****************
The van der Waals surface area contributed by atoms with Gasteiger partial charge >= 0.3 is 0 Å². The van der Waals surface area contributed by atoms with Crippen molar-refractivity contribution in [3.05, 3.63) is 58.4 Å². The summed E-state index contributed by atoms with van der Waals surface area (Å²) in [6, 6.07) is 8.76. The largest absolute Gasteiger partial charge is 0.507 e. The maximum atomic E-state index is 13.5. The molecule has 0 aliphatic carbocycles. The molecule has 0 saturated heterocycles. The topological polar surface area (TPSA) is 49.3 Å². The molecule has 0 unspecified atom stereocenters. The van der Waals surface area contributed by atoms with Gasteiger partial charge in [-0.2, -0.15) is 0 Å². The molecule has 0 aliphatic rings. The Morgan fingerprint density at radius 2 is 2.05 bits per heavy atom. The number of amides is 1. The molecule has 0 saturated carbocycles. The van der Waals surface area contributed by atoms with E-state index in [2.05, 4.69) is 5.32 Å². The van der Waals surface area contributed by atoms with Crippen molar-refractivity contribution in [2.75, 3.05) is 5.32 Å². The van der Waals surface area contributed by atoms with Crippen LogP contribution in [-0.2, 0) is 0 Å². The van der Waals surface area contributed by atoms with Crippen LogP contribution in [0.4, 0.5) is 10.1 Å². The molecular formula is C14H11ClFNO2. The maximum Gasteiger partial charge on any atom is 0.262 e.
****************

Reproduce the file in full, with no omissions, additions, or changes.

The van der Waals surface area contributed by atoms with Gasteiger partial charge >= 0.3 is 0 Å². The van der Waals surface area contributed by atoms with Crippen molar-refractivity contribution in [3.05, 3.63) is 58.4 Å². The summed E-state index contributed by atoms with van der Waals surface area (Å²) in [6, 6.07) is 8.76. The largest absolute Gasteiger partial charge is 0.507 e. The maximum atomic E-state index is 13.5. The molecule has 0 aliphatic carbocycles. The molecule has 0 saturated heterocycles. The topological polar surface area (TPSA) is 49.3 Å². The molecule has 0 unspecified atom stereocenters. The van der Waals surface area contributed by atoms with Gasteiger partial charge in [-0.2, -0.15) is 0 Å². The molecule has 0 aliphatic rings. The Morgan fingerprint density at radius 2 is 2.05 bits per heavy atom. The number of amides is 1. The molecule has 0 saturated carbocycles. The van der Waals surface area contributed by atoms with E-state index in [2.05, 4.69) is 5.32 Å². The van der Waals surface area contributed by atoms with Crippen molar-refractivity contribution in [2.75, 3.05) is 5.32 Å². The van der Waals surface area contributed by atoms with Crippen LogP contribution in [-0.2, 0) is 0 Å². The van der Waals surface area contributed by atoms with Crippen LogP contribution in [0.4, 0.5) is 10.1 Å². The molecular formula is C14H11ClFNO2. The maximum Gasteiger partial charge on any atom is 0.262 e.